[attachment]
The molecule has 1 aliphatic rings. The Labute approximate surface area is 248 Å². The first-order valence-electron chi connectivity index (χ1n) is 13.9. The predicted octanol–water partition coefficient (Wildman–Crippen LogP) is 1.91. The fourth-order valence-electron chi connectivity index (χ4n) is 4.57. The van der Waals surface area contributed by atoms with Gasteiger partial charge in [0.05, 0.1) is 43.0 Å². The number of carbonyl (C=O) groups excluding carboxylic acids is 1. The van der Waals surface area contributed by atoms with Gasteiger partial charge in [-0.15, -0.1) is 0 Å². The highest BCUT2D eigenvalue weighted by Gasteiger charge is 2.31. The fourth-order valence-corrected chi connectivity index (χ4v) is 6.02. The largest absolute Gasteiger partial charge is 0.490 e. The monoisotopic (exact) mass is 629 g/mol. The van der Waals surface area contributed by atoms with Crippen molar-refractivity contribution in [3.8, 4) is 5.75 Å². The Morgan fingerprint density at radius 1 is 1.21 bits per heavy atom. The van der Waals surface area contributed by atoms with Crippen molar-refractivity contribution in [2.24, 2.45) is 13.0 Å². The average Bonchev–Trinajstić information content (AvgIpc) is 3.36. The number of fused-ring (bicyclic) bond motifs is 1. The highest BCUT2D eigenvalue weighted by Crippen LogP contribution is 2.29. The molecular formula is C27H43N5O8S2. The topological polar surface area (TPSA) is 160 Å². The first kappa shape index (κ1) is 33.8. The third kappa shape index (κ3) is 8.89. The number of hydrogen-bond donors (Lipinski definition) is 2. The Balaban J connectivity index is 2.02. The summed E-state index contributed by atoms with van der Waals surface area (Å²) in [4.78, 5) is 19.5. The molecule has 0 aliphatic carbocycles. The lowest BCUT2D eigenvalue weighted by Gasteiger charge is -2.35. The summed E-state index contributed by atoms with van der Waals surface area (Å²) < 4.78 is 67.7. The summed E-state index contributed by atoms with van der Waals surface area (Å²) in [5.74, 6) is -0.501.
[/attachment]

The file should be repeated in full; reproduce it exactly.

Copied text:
The molecule has 1 aliphatic rings. The Labute approximate surface area is 248 Å². The first-order valence-electron chi connectivity index (χ1n) is 13.9. The predicted octanol–water partition coefficient (Wildman–Crippen LogP) is 1.91. The fourth-order valence-electron chi connectivity index (χ4n) is 4.57. The van der Waals surface area contributed by atoms with Gasteiger partial charge in [0.05, 0.1) is 43.0 Å². The number of carbonyl (C=O) groups excluding carboxylic acids is 1. The van der Waals surface area contributed by atoms with Gasteiger partial charge in [-0.15, -0.1) is 0 Å². The highest BCUT2D eigenvalue weighted by Gasteiger charge is 2.31. The fourth-order valence-corrected chi connectivity index (χ4v) is 6.02. The largest absolute Gasteiger partial charge is 0.490 e. The monoisotopic (exact) mass is 629 g/mol. The van der Waals surface area contributed by atoms with Crippen molar-refractivity contribution in [3.8, 4) is 5.75 Å². The Morgan fingerprint density at radius 1 is 1.21 bits per heavy atom. The van der Waals surface area contributed by atoms with Crippen molar-refractivity contribution in [2.24, 2.45) is 13.0 Å². The average Bonchev–Trinajstić information content (AvgIpc) is 3.36. The number of fused-ring (bicyclic) bond motifs is 1. The highest BCUT2D eigenvalue weighted by Crippen LogP contribution is 2.29. The molecular formula is C27H43N5O8S2. The topological polar surface area (TPSA) is 160 Å². The first kappa shape index (κ1) is 33.8. The third kappa shape index (κ3) is 8.89. The number of hydrogen-bond donors (Lipinski definition) is 2. The Balaban J connectivity index is 2.02. The summed E-state index contributed by atoms with van der Waals surface area (Å²) in [4.78, 5) is 19.5. The molecule has 0 aliphatic carbocycles. The lowest BCUT2D eigenvalue weighted by Gasteiger charge is -2.35. The summed E-state index contributed by atoms with van der Waals surface area (Å²) < 4.78 is 67.7. The summed E-state index contributed by atoms with van der Waals surface area (Å²) in [5.74, 6) is -0.501.